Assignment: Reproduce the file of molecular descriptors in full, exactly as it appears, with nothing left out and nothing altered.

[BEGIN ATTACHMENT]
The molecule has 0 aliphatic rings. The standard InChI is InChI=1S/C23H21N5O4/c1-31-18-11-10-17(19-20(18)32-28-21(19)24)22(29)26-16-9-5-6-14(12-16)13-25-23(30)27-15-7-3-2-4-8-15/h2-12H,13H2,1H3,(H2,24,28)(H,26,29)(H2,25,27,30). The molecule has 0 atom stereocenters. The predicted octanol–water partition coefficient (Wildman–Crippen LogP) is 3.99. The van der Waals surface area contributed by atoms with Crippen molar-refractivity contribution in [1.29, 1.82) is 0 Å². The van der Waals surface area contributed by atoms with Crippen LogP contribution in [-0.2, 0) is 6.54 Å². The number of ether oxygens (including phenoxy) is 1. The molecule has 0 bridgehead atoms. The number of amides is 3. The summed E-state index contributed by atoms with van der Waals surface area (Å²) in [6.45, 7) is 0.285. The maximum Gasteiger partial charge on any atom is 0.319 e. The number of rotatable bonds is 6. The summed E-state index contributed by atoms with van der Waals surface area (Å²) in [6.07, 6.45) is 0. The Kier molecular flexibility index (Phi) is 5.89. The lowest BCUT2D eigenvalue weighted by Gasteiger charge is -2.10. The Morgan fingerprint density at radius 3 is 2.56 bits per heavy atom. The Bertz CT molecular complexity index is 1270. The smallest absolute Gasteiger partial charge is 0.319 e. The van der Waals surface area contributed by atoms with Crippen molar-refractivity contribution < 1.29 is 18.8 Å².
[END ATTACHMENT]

The molecule has 0 aliphatic rings. The standard InChI is InChI=1S/C23H21N5O4/c1-31-18-11-10-17(19-20(18)32-28-21(19)24)22(29)26-16-9-5-6-14(12-16)13-25-23(30)27-15-7-3-2-4-8-15/h2-12H,13H2,1H3,(H2,24,28)(H,26,29)(H2,25,27,30). The molecule has 0 atom stereocenters. The predicted octanol–water partition coefficient (Wildman–Crippen LogP) is 3.99. The van der Waals surface area contributed by atoms with Crippen molar-refractivity contribution in [1.29, 1.82) is 0 Å². The van der Waals surface area contributed by atoms with Crippen LogP contribution in [-0.2, 0) is 6.54 Å². The number of ether oxygens (including phenoxy) is 1. The molecule has 0 bridgehead atoms. The number of amides is 3. The summed E-state index contributed by atoms with van der Waals surface area (Å²) in [6.45, 7) is 0.285. The maximum Gasteiger partial charge on any atom is 0.319 e. The number of rotatable bonds is 6. The summed E-state index contributed by atoms with van der Waals surface area (Å²) in [6.07, 6.45) is 0. The Kier molecular flexibility index (Phi) is 5.89. The lowest BCUT2D eigenvalue weighted by Gasteiger charge is -2.10. The Morgan fingerprint density at radius 3 is 2.56 bits per heavy atom. The Bertz CT molecular complexity index is 1270. The smallest absolute Gasteiger partial charge is 0.319 e. The van der Waals surface area contributed by atoms with Crippen molar-refractivity contribution < 1.29 is 18.8 Å².